The first dimension of digital transformation outcomes, what I call the upside objectives, is what most organizations have been mostly focused on until now, as they try to get out of the gate to create initial wins. You can see from the accompanying visual above, that technology does indeed define the art-of-the-possible when it comes to disruptive new products and services (blue circles, center.) While lightweight IT integration, cloud, analytics, architectures of participation, and smart mobility have been technology approaches we’ve had for a while, the modern focus on digital transformation tends to be today on building and wielding customer-facing experiences infused with digital business models, interconnected ecosystems, services built on top of the Internet of Things, and with many flavors of artificial intelligence to make it personal and differentiated. Even the digital workplace is seeing fairly comprehensive overhauls in many organizations precisely to provide the tools and environment for workers en masse to be more effective at transforming their part of the organization. As a result, low code tools, citizen developer, personalized digital workplaces, hackathons, and other ways of spreading out the hands-on transformation process to the edges of the organization to move more quickly are a focus here.

The second dimension of digital transformation outcomes, let’s call it oversight objectives, is a newer one that hasn’t had nearly as much focus so far but is about to become very important as organizations digitally innovate faster and create far more complex ecosystems and stakeholder-facing experiences. Otherwise known as operations, governance, performance optimization, risk management, and cybersecurity, these oversight capabilities must get better and scale just as much as the upside portion of the portfolio. To ensure these capabilities are funded and resourced just as well as the other side of the digital transformation coin is going to be one of the next big challenges.

The reality is that most legacy organizations are not structured or funded for delivering on continuous change as the norm, to do it sustainably, or at the scale required today. While we’re seeing next-generation organization models that will help, we’re all still learning a great deal about how to design the contemporary digital organization. That we simply have to figure it out is the reality for most of us, but the good news going into 2018 is that we have some promising avenues to explore for more successful results.

Additional Reading

In Digital Transformation, The Art-of-the-Possible and Average Practice Are Diverging

Digital Transformation and the Leadership Quandary

What’s really holding back today’s CIO from digital transformation?

Dreamforce 17: Live Blogging the Benioff Keynote #df17

I’m sitting here in the vast keynote chamber within Moscone Center in San Francisco again this year for Salesforce’s annual confab. Long since an obligatory pilgrimage for those in enterprise SaaS and cloud computing, Dreamforce remains the single largest business technology event in North America, and some say the largest software event in the world of any kind.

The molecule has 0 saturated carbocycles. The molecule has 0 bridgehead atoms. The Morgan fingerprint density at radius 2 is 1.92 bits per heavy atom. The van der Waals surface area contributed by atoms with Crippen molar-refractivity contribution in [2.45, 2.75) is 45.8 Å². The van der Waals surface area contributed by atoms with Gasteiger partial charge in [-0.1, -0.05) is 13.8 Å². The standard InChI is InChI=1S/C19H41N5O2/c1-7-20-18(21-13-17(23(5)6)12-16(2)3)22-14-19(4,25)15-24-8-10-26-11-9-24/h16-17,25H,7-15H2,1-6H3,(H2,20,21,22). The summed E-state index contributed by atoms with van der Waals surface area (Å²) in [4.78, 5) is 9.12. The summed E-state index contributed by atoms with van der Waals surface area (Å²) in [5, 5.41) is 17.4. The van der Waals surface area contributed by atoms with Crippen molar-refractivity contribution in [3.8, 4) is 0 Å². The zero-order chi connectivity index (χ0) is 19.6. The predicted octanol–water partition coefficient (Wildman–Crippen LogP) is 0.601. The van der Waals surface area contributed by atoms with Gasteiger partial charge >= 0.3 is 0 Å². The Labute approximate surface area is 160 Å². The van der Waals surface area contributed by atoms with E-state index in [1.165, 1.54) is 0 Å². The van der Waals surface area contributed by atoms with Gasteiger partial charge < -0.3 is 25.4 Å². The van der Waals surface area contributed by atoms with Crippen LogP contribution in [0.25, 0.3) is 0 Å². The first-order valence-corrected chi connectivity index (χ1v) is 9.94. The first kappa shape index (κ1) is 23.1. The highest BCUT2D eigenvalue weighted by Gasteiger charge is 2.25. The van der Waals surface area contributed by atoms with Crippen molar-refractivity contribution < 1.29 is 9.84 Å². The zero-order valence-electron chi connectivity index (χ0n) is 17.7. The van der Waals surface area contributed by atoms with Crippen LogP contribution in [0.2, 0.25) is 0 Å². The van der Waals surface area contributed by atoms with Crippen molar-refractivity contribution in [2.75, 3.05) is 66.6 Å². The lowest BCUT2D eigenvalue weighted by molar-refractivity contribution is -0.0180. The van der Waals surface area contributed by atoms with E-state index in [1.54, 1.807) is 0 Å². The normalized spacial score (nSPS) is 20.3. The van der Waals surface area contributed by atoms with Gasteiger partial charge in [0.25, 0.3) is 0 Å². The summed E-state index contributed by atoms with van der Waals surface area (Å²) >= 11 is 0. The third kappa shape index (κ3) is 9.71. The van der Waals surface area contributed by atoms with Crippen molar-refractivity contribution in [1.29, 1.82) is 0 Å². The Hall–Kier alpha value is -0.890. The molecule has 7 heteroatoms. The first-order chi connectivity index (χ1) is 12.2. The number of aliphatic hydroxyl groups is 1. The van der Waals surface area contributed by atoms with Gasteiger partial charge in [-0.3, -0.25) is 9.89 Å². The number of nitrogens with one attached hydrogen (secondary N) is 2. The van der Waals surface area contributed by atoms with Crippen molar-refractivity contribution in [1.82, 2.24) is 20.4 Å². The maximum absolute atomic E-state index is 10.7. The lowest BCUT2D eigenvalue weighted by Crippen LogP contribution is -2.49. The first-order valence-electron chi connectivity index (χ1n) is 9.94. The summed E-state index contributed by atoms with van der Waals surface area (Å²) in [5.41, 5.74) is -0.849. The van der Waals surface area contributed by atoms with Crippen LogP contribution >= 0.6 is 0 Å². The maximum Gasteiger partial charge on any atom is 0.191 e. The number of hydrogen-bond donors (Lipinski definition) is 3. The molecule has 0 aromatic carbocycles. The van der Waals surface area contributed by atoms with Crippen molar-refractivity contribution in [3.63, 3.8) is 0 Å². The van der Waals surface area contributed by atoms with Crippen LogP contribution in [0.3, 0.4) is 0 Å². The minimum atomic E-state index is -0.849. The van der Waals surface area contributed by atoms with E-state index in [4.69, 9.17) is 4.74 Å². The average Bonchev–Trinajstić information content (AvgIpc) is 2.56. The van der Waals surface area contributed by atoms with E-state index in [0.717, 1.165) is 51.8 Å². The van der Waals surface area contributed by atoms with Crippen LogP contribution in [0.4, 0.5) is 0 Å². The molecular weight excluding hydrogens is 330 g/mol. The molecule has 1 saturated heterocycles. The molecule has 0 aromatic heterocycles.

Dreamforce has once again taken over downtown San Francisco almost completely. The crowds are larger than ever and security is even tighter than last year, which was tight. With over 170,000 people here, the police presence is palpable this week, with some armed with what looks like automatic weapons. But the crowds seem more reassured than nervous about this, and frankly it’s a minor but notable shift in what has been an annual Kumbaya-style event that proactively celebrates diversity, equality, and social good just as much as the latest new technologies and products.

The Salesforce Economy Growth Projections Increase

The latest Salesforce econoy number are in as well. IDC estimates that Salesforce will 3.3 million jobs and contribute approxtimately $859 billion in new business revenue (yes, nearly a trillion dollars) by 2022:

The Salesforce Economy by 2022 (2017 Estimate by IDC)

A New Google/Salesforce Partnership for the Cloud

Salesforce has released a slew of announcements, especially around industry partnerships. The most significant is that Salesforce will integrate Google’s G Suite with multiple products and use Google Cloud Platform for international growth. The announcement is favorable for Quip, which will tie into Gmail, Hangouts and Google Calendar. Quip’s Live Apps will become embedded with Google Drive and Google Calendar with full Hangout integration. Data is shared as well with customer account details and information which can be used from Sales Cloud directly. More details on the Salesforce/Google partnership from Larry Dignan on ZDNet. Mostly, the announcement seems designed to head off Microsoft’s growing dominance in office productivity with Office 365, though there are some interesting analytics news as well.

The Salesforce Google Quip Partnership in 2017 #df17

The keynote will begin at 3pm PT and I’ll be live blogging is right here.

2:54pm PT: Will.i.am is doing a preshow on conversational interfaces.